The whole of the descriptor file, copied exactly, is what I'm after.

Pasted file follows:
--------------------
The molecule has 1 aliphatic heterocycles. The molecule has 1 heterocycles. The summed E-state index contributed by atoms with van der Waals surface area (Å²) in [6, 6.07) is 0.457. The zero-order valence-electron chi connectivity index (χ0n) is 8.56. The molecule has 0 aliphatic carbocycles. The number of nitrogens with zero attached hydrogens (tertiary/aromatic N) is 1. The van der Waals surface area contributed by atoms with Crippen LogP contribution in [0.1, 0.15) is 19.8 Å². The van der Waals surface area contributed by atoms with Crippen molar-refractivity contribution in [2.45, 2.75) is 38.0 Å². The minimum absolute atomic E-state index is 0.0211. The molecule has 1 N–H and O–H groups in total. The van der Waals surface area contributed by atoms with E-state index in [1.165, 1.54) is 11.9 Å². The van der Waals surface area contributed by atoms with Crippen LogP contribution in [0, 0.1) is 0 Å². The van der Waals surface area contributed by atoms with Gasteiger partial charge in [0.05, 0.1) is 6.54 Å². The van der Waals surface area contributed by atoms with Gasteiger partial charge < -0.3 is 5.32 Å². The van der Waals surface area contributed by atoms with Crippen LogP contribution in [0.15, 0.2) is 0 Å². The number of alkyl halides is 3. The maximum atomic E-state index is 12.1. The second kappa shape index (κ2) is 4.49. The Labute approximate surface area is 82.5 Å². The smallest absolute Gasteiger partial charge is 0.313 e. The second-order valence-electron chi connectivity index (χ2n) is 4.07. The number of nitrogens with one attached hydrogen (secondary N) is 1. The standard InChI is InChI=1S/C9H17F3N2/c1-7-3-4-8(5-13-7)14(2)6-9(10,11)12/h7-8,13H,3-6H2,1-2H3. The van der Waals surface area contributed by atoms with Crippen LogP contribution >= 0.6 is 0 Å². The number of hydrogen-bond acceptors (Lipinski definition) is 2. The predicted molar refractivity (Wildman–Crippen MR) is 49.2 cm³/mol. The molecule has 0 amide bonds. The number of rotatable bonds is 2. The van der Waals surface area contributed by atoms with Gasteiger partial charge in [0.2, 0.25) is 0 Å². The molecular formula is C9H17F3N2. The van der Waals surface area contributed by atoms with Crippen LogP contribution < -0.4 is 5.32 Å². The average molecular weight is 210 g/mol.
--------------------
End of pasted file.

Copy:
The molecule has 1 aliphatic heterocycles. The molecule has 1 heterocycles. The summed E-state index contributed by atoms with van der Waals surface area (Å²) in [6, 6.07) is 0.457. The zero-order valence-electron chi connectivity index (χ0n) is 8.56. The molecule has 0 aliphatic carbocycles. The number of nitrogens with zero attached hydrogens (tertiary/aromatic N) is 1. The van der Waals surface area contributed by atoms with Crippen LogP contribution in [0.1, 0.15) is 19.8 Å². The van der Waals surface area contributed by atoms with Crippen molar-refractivity contribution in [2.45, 2.75) is 38.0 Å². The minimum absolute atomic E-state index is 0.0211. The molecule has 1 N–H and O–H groups in total. The van der Waals surface area contributed by atoms with E-state index in [1.165, 1.54) is 11.9 Å². The van der Waals surface area contributed by atoms with Crippen LogP contribution in [0, 0.1) is 0 Å². The van der Waals surface area contributed by atoms with Gasteiger partial charge in [0.05, 0.1) is 6.54 Å². The van der Waals surface area contributed by atoms with Gasteiger partial charge < -0.3 is 5.32 Å². The van der Waals surface area contributed by atoms with Crippen LogP contribution in [0.15, 0.2) is 0 Å². The number of alkyl halides is 3. The maximum atomic E-state index is 12.1. The second kappa shape index (κ2) is 4.49. The Labute approximate surface area is 82.5 Å². The smallest absolute Gasteiger partial charge is 0.313 e. The second-order valence-electron chi connectivity index (χ2n) is 4.07. The number of nitrogens with one attached hydrogen (secondary N) is 1. The standard InChI is InChI=1S/C9H17F3N2/c1-7-3-4-8(5-13-7)14(2)6-9(10,11)12/h7-8,13H,3-6H2,1-2H3. The van der Waals surface area contributed by atoms with Crippen LogP contribution >= 0.6 is 0 Å². The number of hydrogen-bond acceptors (Lipinski definition) is 2. The predicted molar refractivity (Wildman–Crippen MR) is 49.2 cm³/mol. The molecule has 0 amide bonds. The number of rotatable bonds is 2. The van der Waals surface area contributed by atoms with Gasteiger partial charge in [0.2, 0.25) is 0 Å². The molecular formula is C9H17F3N2. The van der Waals surface area contributed by atoms with Crippen LogP contribution < -0.4 is 5.32 Å². The average molecular weight is 210 g/mol.